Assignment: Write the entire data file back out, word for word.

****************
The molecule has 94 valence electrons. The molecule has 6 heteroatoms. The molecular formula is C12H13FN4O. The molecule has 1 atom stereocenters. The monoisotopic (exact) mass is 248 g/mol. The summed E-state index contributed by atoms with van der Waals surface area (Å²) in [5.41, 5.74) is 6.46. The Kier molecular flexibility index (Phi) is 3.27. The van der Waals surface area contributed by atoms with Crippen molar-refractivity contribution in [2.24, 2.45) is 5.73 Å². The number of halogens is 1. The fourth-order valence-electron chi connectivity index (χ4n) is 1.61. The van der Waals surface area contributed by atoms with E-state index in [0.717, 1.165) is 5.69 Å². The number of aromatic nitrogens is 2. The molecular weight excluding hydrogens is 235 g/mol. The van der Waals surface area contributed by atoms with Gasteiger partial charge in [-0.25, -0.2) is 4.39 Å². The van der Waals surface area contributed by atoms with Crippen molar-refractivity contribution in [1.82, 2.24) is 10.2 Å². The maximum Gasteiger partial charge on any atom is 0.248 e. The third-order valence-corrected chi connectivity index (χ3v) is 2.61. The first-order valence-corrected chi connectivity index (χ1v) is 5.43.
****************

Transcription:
The molecule has 94 valence electrons. The molecule has 6 heteroatoms. The molecular formula is C12H13FN4O. The molecule has 1 atom stereocenters. The monoisotopic (exact) mass is 248 g/mol. The summed E-state index contributed by atoms with van der Waals surface area (Å²) in [5.41, 5.74) is 6.46. The Kier molecular flexibility index (Phi) is 3.27. The van der Waals surface area contributed by atoms with Crippen molar-refractivity contribution in [2.24, 2.45) is 5.73 Å². The number of halogens is 1. The fourth-order valence-electron chi connectivity index (χ4n) is 1.61. The van der Waals surface area contributed by atoms with E-state index in [0.717, 1.165) is 5.69 Å². The number of aromatic nitrogens is 2. The molecular weight excluding hydrogens is 235 g/mol. The van der Waals surface area contributed by atoms with Gasteiger partial charge in [-0.25, -0.2) is 4.39 Å². The van der Waals surface area contributed by atoms with Crippen molar-refractivity contribution in [1.82, 2.24) is 10.2 Å². The maximum Gasteiger partial charge on any atom is 0.248 e. The third-order valence-corrected chi connectivity index (χ3v) is 2.61. The first-order valence-corrected chi connectivity index (χ1v) is 5.43.